Your Last Name 10 subsidies will provoke immense price growth not only for petrol, but for consumer goods. Arguments of the government and IMF were the following: liberalization of fuel market gives economy more money that could be used by the state in order to restore social infrastructure. Nevertheless, this ideal logic could not be implemented within corrupted public administration system. As Nigerian Leadership Sunday newspaper desperately stated, prices for consumer goods increased with fuel prices growth, but they did not decrease back, which obviously led to a kind of economic shock (especially for small business) and growing unemployment (Outchikere and Ukwu, 2012). The analysis of the previous Nigeria-IMF cooperation cases, in 1980-90s, shows pretty similar picture: political discourse is full of positive intentions, thoroughly developed policies and strong desire to built liberal and strong Nigerian economy, whereas political reality ends in corruption and continuing worsening of the people's quality of life. J. Anyanwu states that The IMF and the World Bank economic policy packages, embodied in SAP, provide overt encouragement to the fostering of an unregulated, dependent, capitalist development model in Nigeria. In this process the advanced nations are perpetrating the present inequitable division of labor... while they preach deregulation, decontrol, free trade and the elimination of subsidies to poor nations like Nigeria, they themselves control their foreign trade and maintain welfare schemes... (1992, p. 20). Consequently, the case of Nigeria shows that IMF can hardly be regarded as an ideal international organization from the liberal theory point of view. The policies suggested by IMF and World Bank were primarily based upon the interests of industrially developed countries, whereas the real reforms in the developing countries were just a rhetoric part of the agreements. Undoubtedly, the previous statement may seem arguable, however, the outcomes of the IMF policies clearly showed the distribution of benefits. Hence, the case of Nigeria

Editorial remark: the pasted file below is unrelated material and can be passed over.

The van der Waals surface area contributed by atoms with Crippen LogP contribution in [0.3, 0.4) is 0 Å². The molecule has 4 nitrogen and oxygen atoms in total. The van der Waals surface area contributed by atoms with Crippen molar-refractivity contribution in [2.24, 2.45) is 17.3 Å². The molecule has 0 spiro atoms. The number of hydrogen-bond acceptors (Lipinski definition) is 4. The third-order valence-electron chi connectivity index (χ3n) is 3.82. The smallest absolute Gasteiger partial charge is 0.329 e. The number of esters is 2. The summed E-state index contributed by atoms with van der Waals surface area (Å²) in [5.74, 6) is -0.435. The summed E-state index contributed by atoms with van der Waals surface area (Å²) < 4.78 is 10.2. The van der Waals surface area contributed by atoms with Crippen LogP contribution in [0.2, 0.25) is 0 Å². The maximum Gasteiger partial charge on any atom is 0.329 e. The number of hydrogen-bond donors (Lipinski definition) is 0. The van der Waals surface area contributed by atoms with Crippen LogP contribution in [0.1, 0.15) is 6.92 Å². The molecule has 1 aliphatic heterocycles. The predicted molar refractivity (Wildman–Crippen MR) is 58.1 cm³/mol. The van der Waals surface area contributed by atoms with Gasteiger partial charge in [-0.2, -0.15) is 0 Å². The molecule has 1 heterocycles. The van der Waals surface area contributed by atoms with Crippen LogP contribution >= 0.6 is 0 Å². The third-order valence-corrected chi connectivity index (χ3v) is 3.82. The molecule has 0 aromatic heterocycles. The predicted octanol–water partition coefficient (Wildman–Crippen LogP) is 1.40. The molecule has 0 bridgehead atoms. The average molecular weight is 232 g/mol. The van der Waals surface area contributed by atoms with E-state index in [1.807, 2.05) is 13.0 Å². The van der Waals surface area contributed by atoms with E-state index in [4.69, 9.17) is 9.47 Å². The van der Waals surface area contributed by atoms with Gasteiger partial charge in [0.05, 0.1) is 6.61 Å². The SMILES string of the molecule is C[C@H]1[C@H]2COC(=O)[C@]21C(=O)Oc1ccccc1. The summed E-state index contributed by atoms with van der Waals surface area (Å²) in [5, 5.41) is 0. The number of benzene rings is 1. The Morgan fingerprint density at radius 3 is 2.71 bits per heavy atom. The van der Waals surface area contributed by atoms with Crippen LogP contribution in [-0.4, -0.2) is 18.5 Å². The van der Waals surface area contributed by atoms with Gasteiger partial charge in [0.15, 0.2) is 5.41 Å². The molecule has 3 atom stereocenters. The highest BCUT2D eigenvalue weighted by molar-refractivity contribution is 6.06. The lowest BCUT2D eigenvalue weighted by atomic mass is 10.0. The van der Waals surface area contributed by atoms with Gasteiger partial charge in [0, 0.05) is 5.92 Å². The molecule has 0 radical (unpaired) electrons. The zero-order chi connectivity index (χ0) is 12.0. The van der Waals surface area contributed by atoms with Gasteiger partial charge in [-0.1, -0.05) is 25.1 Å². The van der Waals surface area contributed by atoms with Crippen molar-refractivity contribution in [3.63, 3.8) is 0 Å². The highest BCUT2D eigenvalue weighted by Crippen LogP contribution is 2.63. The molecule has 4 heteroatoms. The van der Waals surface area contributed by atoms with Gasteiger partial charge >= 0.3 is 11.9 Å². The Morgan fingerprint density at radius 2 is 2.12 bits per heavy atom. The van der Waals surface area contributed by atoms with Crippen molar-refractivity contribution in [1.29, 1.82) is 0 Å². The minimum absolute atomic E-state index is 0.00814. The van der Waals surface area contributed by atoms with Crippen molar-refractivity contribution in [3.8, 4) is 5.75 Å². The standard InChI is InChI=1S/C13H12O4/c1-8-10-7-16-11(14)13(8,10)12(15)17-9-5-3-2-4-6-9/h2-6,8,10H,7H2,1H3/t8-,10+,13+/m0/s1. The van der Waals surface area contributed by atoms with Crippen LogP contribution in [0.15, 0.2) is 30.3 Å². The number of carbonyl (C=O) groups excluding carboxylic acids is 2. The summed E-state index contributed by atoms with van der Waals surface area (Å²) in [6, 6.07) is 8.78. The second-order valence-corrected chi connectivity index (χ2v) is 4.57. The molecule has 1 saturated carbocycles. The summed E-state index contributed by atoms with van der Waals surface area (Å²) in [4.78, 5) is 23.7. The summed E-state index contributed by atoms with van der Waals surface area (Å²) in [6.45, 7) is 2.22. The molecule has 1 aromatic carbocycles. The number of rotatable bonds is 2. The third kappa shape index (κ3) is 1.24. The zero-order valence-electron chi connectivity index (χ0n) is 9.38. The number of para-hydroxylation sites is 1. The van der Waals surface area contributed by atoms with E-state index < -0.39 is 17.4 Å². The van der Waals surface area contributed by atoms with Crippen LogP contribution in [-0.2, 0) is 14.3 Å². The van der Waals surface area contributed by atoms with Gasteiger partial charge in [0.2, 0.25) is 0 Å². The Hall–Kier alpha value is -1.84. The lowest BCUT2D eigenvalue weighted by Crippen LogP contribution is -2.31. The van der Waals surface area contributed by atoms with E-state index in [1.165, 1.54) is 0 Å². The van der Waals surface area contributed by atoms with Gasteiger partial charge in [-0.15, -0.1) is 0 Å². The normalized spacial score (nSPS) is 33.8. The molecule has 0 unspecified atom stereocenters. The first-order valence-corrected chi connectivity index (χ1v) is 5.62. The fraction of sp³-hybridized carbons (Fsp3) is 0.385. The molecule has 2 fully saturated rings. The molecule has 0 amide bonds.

Your Last Name 11 inspires the researches to analyze IMF in international relations from the realistic point of view as being a tool to preserve the distribution of labor and markets. Real problems of countries (political and social as well as economic) remain the issue to be resolved by internal efforts. There is no doubt that reforms in the sphere of macroeconomic policy are among the hardest to implement, especially in the circumstances of sustainable international pressure, unstable situation in the region (which is true about Sub-Saharan Africa for the last decades) and lack of democratic and rational decision-making traditions. Surely, transition towards free and open market in case of African countries is more complex due to the fact that for years these territories have suffered from economic mismanagement and inappropriate policies, creating structural macroeconomic imbalances (Saasa, 1996). The case of SAPs in Nigeria show that scope of these reform packages is defined not only by objective factors (like real economy problems, unemployment, import dependence, etc.), but also by several subjective factors (such as corruption within ruling clique, unclear IMF intentions, local political and economic culture). The case of Zambia shows additional troubles of IMF programs in the African regions, proving immense self-assurance of the organization. Similarly to Nigeria, Zambia used to be an agrarian country, relying onto traditional systems of production and distribution. The government for a lot of years operated within a pan-territorial pricing system, selling all maize products at the same price, regardless to the location of production (Colliere and Gunning, 1999). Consequently, the liberalization of the market, inspired by IMF standard reform package, broke the stability on the agricultural market, redistributing income so that the farmers from the remote areas became even poorer. Hence, we can see again that IMF has neglected quite an obvious consequence of its action, designing the program.